Purpose of review: Neonatal encephalopathy is the most common condition in neonates encountered by child neurologists. The etiology is most often global hypoxia-ischemia due to failure of cerebral perfusion to the fetus caused by uterine, placental, or umbilical cord compromise prior to or during delivery. Other etiologies of neonatal encephalopathy include ischemic stroke and intracranial hemorrhage, infection, developmental anomalies, and inborn errors of metabolism.
Recent findings: Therapeutic hypothermia is standard of care for the treatment of neonatal encephalopathy presumed to be caused by hypoxia-ischemia. The number needed to treat is approximately 6 to 7 to prevent one child from either death or disability at age 18 to 22 months. EEG monitoring and MRI are important tools in determining the etiology of encephalopathy and prognosis of the infant.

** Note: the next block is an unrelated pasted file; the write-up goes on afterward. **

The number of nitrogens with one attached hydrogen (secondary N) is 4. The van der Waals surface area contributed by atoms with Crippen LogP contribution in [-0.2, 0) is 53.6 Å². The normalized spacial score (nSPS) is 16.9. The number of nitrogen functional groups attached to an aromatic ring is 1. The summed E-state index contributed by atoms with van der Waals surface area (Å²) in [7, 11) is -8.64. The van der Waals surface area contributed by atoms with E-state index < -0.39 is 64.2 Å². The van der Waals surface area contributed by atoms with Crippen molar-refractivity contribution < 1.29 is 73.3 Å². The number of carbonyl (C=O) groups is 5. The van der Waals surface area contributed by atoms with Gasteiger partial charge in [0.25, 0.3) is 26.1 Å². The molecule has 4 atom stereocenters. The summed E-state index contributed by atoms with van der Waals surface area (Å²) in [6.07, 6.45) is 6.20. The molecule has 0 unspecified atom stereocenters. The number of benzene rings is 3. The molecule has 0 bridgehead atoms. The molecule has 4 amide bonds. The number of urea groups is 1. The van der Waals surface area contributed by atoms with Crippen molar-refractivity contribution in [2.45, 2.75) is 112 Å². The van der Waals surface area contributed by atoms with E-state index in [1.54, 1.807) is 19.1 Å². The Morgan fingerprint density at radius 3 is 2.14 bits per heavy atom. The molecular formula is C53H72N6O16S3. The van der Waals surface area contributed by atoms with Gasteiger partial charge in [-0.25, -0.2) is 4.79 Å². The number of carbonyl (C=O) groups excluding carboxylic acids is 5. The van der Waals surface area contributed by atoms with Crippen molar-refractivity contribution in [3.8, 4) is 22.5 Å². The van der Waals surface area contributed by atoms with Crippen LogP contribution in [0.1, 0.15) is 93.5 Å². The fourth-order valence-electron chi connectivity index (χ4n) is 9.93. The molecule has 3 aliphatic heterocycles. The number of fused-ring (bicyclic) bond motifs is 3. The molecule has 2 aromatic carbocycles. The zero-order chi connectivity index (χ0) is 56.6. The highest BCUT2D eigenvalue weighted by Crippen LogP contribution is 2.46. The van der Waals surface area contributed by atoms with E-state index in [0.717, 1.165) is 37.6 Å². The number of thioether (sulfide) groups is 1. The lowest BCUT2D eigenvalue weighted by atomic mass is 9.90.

Summary: Neonatal encephalopathy is a heterogeneous disorder that is characterized by alterations in mental status, hypotonia, seizures, and abnormalities in feeding and respiration. The most common cause of neonatal encephalopathy is hypoxic-ischemic encephalopathy, for which treatment with 72 hours of therapeutic hypothermia is associated with reduced death or disability.